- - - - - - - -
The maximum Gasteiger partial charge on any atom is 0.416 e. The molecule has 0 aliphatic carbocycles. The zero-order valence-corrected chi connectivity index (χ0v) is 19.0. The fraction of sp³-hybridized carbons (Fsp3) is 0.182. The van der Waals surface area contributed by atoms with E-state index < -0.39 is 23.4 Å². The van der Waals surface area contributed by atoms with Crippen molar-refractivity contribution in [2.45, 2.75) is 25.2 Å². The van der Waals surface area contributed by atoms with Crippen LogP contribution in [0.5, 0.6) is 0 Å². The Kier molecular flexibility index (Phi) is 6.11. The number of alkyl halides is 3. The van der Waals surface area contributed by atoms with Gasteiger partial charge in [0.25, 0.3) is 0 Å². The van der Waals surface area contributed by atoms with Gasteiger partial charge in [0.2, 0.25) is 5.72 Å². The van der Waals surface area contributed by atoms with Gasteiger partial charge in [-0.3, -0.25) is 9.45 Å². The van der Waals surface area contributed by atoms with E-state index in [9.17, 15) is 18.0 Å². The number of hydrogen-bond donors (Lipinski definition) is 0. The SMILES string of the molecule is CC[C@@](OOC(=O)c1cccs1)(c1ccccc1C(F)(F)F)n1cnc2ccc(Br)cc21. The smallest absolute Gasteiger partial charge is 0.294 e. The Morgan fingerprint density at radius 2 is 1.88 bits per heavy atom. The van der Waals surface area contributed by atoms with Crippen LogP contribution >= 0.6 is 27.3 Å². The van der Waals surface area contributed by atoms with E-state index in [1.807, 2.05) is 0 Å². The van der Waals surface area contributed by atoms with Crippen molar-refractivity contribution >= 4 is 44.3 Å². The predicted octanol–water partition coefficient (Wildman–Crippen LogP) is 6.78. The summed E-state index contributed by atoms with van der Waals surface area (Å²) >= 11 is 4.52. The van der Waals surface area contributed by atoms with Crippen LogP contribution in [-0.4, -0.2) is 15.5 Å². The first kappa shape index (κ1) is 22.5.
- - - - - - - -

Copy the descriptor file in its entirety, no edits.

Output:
The maximum Gasteiger partial charge on any atom is 0.416 e. The molecule has 0 aliphatic carbocycles. The zero-order valence-corrected chi connectivity index (χ0v) is 19.0. The fraction of sp³-hybridized carbons (Fsp3) is 0.182. The van der Waals surface area contributed by atoms with E-state index < -0.39 is 23.4 Å². The van der Waals surface area contributed by atoms with Crippen molar-refractivity contribution in [2.45, 2.75) is 25.2 Å². The van der Waals surface area contributed by atoms with Crippen LogP contribution in [0.5, 0.6) is 0 Å². The Kier molecular flexibility index (Phi) is 6.11. The number of alkyl halides is 3. The van der Waals surface area contributed by atoms with Gasteiger partial charge in [0.25, 0.3) is 0 Å². The van der Waals surface area contributed by atoms with Gasteiger partial charge in [0.2, 0.25) is 5.72 Å². The van der Waals surface area contributed by atoms with Gasteiger partial charge in [-0.3, -0.25) is 9.45 Å². The van der Waals surface area contributed by atoms with E-state index in [9.17, 15) is 18.0 Å². The number of hydrogen-bond donors (Lipinski definition) is 0. The SMILES string of the molecule is CC[C@@](OOC(=O)c1cccs1)(c1ccccc1C(F)(F)F)n1cnc2ccc(Br)cc21. The smallest absolute Gasteiger partial charge is 0.294 e. The Morgan fingerprint density at radius 2 is 1.88 bits per heavy atom. The van der Waals surface area contributed by atoms with Crippen LogP contribution >= 0.6 is 27.3 Å². The van der Waals surface area contributed by atoms with E-state index in [1.807, 2.05) is 0 Å². The van der Waals surface area contributed by atoms with Crippen molar-refractivity contribution >= 4 is 44.3 Å². The predicted octanol–water partition coefficient (Wildman–Crippen LogP) is 6.78. The summed E-state index contributed by atoms with van der Waals surface area (Å²) >= 11 is 4.52. The van der Waals surface area contributed by atoms with Crippen LogP contribution in [-0.4, -0.2) is 15.5 Å². The first kappa shape index (κ1) is 22.5.